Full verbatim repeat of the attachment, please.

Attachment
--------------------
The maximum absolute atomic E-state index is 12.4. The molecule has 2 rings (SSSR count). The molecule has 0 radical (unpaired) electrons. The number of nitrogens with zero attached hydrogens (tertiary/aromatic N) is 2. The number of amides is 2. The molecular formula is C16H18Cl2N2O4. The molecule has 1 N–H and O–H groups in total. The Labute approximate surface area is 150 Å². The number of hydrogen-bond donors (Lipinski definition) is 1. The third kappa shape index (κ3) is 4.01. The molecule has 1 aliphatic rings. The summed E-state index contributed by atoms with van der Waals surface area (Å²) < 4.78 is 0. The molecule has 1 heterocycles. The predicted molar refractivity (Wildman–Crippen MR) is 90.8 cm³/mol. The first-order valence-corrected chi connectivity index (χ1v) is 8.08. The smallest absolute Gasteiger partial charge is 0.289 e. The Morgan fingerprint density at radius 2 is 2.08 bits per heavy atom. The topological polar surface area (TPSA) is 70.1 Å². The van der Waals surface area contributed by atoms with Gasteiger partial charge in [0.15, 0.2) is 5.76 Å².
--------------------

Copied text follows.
The maximum absolute atomic E-state index is 12.4. The molecule has 2 rings (SSSR count). The molecule has 0 radical (unpaired) electrons. The number of nitrogens with zero attached hydrogens (tertiary/aromatic N) is 2. The number of amides is 2. The molecular formula is C16H18Cl2N2O4. The molecule has 1 N–H and O–H groups in total. The Labute approximate surface area is 150 Å². The number of hydrogen-bond donors (Lipinski definition) is 1. The third kappa shape index (κ3) is 4.01. The molecule has 1 aliphatic rings. The summed E-state index contributed by atoms with van der Waals surface area (Å²) < 4.78 is 0. The molecule has 1 heterocycles. The predicted molar refractivity (Wildman–Crippen MR) is 90.8 cm³/mol. The first-order valence-corrected chi connectivity index (χ1v) is 8.08. The smallest absolute Gasteiger partial charge is 0.289 e. The Morgan fingerprint density at radius 2 is 2.08 bits per heavy atom. The topological polar surface area (TPSA) is 70.1 Å². The van der Waals surface area contributed by atoms with Gasteiger partial charge in [0.15, 0.2) is 5.76 Å².